I have however had mixed results when separating individual seedlings from crowded pots. The roots are so fragile and it is close to impossible to see if you break or tear the root systems.

My solution is to transplant the whole seedling with root system, soil and all. 

Consequently my recommendation is to use several smaller pots and not to plant too many seeds per pot.

I am not saying one seed per pot. Feel free to plant 5 seeds per pot but each seed in a separate hole.

And be prepared to thin out the weaker seedlings when it becomes time to transplant.

I transplant the seedlings when they reach 10- 15 centimeters (4-6 inches). 

Allow approximately 10 centimeters (4 inches) between seedlings. If planting in drills (rows) allow for 40 centimeters (15 inches) between rows. 

Buy a plant and grow chervil in your herb garden

It is not always easy to find chervil seeds in the stores. And sometimes you may just not want to wait for the seeds to germinate and the plant to mature.

The solution is to buy a chervil plant in your local Supermarket or garden store.

Transplanting a ready grown plant can be a bit of a lottery. Sometimes the plants are driven very hard under conditions that are difficult to replicate.

Here it may be difficult to make the plant grow and flourish in your home or herb garden.

But it can of course be done. I have had the most success with the following method.

1. Buy your plant

Select a healthy looking plant. If packaged in plastic try to get a glimpse of the root system. It will be easier if there is soil in the pot.

2. Water the plant

Next we water the plant generously. Give the plant time to absorb the water fully.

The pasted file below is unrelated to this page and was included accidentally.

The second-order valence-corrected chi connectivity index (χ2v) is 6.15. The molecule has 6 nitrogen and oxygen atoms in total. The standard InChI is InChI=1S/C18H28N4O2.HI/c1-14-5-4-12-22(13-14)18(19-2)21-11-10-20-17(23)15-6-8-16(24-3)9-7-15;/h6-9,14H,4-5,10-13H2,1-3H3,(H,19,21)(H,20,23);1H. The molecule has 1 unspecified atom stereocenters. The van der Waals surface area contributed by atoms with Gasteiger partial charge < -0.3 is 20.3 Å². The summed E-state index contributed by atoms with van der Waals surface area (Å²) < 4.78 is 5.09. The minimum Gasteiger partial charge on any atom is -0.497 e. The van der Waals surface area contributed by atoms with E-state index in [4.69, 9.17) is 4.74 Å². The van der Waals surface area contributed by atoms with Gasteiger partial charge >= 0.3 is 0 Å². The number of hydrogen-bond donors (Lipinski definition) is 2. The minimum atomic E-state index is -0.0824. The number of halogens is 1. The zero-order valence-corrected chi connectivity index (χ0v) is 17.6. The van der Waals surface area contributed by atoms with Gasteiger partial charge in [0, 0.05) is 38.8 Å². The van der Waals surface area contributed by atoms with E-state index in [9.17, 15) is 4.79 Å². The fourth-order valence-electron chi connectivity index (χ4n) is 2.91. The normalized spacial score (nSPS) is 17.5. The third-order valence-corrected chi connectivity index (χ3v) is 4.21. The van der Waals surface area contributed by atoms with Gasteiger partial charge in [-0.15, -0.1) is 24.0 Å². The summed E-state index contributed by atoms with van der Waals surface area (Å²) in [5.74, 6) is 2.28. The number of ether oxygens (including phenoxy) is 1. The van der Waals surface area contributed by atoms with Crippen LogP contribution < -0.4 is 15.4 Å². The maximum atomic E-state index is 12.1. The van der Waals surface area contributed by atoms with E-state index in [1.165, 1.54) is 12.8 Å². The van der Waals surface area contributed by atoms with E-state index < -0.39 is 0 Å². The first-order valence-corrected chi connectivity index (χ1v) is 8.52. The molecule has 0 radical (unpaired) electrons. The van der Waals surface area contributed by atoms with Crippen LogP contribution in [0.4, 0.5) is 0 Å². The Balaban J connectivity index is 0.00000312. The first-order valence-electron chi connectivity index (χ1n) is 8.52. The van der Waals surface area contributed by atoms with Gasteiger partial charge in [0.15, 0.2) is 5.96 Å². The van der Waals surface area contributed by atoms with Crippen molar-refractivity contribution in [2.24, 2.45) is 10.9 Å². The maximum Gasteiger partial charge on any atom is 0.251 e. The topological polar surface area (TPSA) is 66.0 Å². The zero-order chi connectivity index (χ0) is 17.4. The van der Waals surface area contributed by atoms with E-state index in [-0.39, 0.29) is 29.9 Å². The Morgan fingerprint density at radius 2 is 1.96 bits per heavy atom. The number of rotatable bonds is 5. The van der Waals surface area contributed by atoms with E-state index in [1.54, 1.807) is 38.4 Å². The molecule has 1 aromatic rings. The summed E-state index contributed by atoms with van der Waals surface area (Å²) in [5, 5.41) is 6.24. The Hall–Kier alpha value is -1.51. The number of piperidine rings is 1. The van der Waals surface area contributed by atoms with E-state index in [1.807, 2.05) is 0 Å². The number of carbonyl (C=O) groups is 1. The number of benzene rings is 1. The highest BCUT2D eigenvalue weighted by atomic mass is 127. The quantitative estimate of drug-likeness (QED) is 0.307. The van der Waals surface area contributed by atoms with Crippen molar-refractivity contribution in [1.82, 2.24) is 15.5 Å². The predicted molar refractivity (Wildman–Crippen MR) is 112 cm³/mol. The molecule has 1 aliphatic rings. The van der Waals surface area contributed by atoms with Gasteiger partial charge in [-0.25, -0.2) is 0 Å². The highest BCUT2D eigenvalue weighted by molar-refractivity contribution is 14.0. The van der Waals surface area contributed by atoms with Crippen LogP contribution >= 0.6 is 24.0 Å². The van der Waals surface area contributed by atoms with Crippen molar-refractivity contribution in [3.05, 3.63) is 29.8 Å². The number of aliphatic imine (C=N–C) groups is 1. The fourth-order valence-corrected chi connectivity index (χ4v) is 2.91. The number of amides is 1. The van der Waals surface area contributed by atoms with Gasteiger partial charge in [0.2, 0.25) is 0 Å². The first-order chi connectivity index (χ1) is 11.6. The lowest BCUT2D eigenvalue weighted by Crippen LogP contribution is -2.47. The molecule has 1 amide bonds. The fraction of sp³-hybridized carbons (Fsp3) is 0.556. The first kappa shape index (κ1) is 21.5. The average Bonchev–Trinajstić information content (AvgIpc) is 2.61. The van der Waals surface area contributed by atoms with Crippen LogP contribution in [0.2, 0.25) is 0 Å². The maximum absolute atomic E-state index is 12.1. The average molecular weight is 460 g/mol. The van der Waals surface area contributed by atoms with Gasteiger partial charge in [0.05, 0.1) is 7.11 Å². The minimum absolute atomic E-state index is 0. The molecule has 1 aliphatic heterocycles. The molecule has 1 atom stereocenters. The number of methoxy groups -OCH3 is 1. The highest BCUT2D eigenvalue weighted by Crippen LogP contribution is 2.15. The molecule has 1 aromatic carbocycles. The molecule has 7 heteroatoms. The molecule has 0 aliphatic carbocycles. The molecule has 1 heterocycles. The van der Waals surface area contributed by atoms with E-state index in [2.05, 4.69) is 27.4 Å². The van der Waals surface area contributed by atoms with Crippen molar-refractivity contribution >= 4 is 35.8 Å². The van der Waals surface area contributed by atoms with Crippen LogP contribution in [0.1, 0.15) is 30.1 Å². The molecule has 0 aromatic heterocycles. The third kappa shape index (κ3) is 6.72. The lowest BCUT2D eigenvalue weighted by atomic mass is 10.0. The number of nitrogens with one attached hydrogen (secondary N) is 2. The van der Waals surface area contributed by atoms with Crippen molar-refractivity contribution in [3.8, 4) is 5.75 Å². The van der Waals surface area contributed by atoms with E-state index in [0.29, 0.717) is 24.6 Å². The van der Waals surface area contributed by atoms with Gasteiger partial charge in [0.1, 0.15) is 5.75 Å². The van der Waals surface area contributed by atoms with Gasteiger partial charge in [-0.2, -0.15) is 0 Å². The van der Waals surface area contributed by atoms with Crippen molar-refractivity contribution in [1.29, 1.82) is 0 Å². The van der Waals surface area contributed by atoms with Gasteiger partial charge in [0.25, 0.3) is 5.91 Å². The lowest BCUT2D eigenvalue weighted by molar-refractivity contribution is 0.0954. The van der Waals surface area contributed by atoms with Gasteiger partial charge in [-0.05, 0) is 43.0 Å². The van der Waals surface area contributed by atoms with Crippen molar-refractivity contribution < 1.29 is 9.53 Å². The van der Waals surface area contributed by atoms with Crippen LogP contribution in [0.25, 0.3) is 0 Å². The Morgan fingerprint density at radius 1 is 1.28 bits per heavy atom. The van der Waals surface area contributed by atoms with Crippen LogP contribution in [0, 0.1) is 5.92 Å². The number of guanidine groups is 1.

3. Remove plant from pot

Turn the pot upside down and tip the chervil plant into your hand. You may have to squeeze the pot gently to get the plant moving.

Do not worry if some soil falls off but do protect the roots. 

4. To divide or not

You will most likely not need to divide the plant into smaller bunches if you bought your plant at a Supermarket.

But do feel free to gently divide the plant into smaller clumps should the plant have a root system that fills a 15 centimeter (6 inches) diameter pot.

Just make sure that each new smaller plant has a healthy looking root system.

5. Replant the plants

Next, replant the plant(s) outdoors or in a pot that is at least 15 centimeters (6 inches) in diameter.

Make sure to place the plant centrally if using a pot and plant it at the same level or depth as in the original pot.

We add fresh potting soil and apply pressure to firm the soil as we are placing the plants. 

6. Looking after the plant

Chervil is not difficult to care for as long as you remember two things. Chervil does not like direct sun and you need to keep the soil moist as the plant does not like to dry out.

7. Start harvesting

You can now start harvesting our new plant.

You can even take a pair of scissors and harvest all the top leaves leaving only stems and the odd new growth. Now place the pot in a bright and warm place and you will soon see the plant generate new shoots for you to harvest.

Frequently asked questions

Meet the author: Mattias is an experienced gardener spending most of his free time on his knees among herbs, plants, and garden vegetables. For the past two years, he has been sharing gardening projects and how-to tutorials on the NordicLavender website and YouTube channel.